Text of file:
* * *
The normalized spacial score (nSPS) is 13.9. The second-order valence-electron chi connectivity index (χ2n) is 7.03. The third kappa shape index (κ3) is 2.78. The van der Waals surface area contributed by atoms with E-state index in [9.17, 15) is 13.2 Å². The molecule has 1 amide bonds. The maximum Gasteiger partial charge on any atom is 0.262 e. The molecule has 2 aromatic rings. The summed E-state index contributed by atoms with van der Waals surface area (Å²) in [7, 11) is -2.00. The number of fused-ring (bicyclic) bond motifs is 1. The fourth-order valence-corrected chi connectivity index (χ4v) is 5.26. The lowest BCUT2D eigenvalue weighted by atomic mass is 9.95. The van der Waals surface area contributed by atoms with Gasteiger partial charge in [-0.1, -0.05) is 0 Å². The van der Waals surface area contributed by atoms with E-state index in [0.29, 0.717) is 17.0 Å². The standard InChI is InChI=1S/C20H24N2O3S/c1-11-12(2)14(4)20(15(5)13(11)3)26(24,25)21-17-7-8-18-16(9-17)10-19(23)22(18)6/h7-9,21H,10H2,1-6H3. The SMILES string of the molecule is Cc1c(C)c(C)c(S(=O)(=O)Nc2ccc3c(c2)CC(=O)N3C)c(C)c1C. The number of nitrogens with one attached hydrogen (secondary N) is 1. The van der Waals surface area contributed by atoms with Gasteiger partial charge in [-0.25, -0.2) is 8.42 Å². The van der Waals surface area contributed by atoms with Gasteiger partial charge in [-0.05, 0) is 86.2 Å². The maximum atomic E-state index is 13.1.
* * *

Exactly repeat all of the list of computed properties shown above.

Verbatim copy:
The normalized spacial score (nSPS) is 13.9. The second-order valence-electron chi connectivity index (χ2n) is 7.03. The third kappa shape index (κ3) is 2.78. The van der Waals surface area contributed by atoms with E-state index in [9.17, 15) is 13.2 Å². The molecule has 1 amide bonds. The maximum Gasteiger partial charge on any atom is 0.262 e. The molecule has 2 aromatic rings. The summed E-state index contributed by atoms with van der Waals surface area (Å²) in [7, 11) is -2.00. The number of fused-ring (bicyclic) bond motifs is 1. The fourth-order valence-corrected chi connectivity index (χ4v) is 5.26. The lowest BCUT2D eigenvalue weighted by atomic mass is 9.95. The van der Waals surface area contributed by atoms with Gasteiger partial charge in [-0.1, -0.05) is 0 Å². The van der Waals surface area contributed by atoms with E-state index in [0.29, 0.717) is 17.0 Å². The standard InChI is InChI=1S/C20H24N2O3S/c1-11-12(2)14(4)20(15(5)13(11)3)26(24,25)21-17-7-8-18-16(9-17)10-19(23)22(18)6/h7-9,21H,10H2,1-6H3. The SMILES string of the molecule is Cc1c(C)c(C)c(S(=O)(=O)Nc2ccc3c(c2)CC(=O)N3C)c(C)c1C. The number of nitrogens with one attached hydrogen (secondary N) is 1. The van der Waals surface area contributed by atoms with Gasteiger partial charge in [-0.25, -0.2) is 8.42 Å². The van der Waals surface area contributed by atoms with Gasteiger partial charge in [-0.05, 0) is 86.2 Å². The maximum atomic E-state index is 13.1.